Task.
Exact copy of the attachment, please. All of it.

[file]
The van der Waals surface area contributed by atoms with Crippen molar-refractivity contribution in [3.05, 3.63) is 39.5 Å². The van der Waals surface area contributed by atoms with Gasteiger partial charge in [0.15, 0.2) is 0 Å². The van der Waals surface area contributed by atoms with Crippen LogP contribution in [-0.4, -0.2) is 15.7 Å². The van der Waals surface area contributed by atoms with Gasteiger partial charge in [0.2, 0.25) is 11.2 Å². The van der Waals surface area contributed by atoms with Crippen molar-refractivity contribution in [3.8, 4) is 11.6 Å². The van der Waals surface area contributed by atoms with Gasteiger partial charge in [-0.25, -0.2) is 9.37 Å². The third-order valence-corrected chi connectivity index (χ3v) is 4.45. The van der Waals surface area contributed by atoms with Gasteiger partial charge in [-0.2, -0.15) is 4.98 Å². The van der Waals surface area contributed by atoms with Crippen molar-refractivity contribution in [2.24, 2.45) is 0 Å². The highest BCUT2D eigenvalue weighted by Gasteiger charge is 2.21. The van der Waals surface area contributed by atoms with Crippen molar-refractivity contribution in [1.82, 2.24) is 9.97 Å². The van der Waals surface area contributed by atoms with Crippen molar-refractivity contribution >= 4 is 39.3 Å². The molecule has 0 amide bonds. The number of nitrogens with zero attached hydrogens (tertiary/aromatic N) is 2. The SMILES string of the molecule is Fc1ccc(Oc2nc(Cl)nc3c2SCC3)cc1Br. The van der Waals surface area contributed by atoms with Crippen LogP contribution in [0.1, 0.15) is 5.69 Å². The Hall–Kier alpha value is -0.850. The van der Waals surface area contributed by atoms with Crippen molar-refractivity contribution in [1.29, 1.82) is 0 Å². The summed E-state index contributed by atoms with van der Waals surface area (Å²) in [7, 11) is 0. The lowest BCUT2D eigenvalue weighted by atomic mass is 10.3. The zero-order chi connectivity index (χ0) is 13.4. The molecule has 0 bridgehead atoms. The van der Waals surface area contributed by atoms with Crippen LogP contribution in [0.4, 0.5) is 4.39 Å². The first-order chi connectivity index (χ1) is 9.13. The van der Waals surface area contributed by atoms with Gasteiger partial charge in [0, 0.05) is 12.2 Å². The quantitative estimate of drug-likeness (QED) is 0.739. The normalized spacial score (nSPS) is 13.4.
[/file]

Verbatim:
The van der Waals surface area contributed by atoms with Crippen molar-refractivity contribution in [3.05, 3.63) is 39.5 Å². The van der Waals surface area contributed by atoms with Gasteiger partial charge in [0.15, 0.2) is 0 Å². The van der Waals surface area contributed by atoms with Crippen LogP contribution in [-0.4, -0.2) is 15.7 Å². The van der Waals surface area contributed by atoms with Gasteiger partial charge in [0.2, 0.25) is 11.2 Å². The van der Waals surface area contributed by atoms with Crippen molar-refractivity contribution in [3.8, 4) is 11.6 Å². The van der Waals surface area contributed by atoms with Gasteiger partial charge in [-0.25, -0.2) is 9.37 Å². The third-order valence-corrected chi connectivity index (χ3v) is 4.45. The van der Waals surface area contributed by atoms with Gasteiger partial charge in [-0.2, -0.15) is 4.98 Å². The van der Waals surface area contributed by atoms with Crippen molar-refractivity contribution in [2.24, 2.45) is 0 Å². The highest BCUT2D eigenvalue weighted by Gasteiger charge is 2.21. The van der Waals surface area contributed by atoms with Crippen molar-refractivity contribution in [1.82, 2.24) is 9.97 Å². The van der Waals surface area contributed by atoms with Crippen molar-refractivity contribution >= 4 is 39.3 Å². The molecule has 0 amide bonds. The number of nitrogens with zero attached hydrogens (tertiary/aromatic N) is 2. The SMILES string of the molecule is Fc1ccc(Oc2nc(Cl)nc3c2SCC3)cc1Br. The van der Waals surface area contributed by atoms with Crippen LogP contribution in [0.1, 0.15) is 5.69 Å². The Hall–Kier alpha value is -0.850. The van der Waals surface area contributed by atoms with Crippen molar-refractivity contribution in [1.29, 1.82) is 0 Å². The summed E-state index contributed by atoms with van der Waals surface area (Å²) in [7, 11) is 0. The lowest BCUT2D eigenvalue weighted by atomic mass is 10.3. The zero-order chi connectivity index (χ0) is 13.4. The molecule has 0 bridgehead atoms. The van der Waals surface area contributed by atoms with Crippen LogP contribution in [0.4, 0.5) is 4.39 Å². The first-order chi connectivity index (χ1) is 9.13. The van der Waals surface area contributed by atoms with Gasteiger partial charge in [0, 0.05) is 12.2 Å². The quantitative estimate of drug-likeness (QED) is 0.739. The normalized spacial score (nSPS) is 13.4.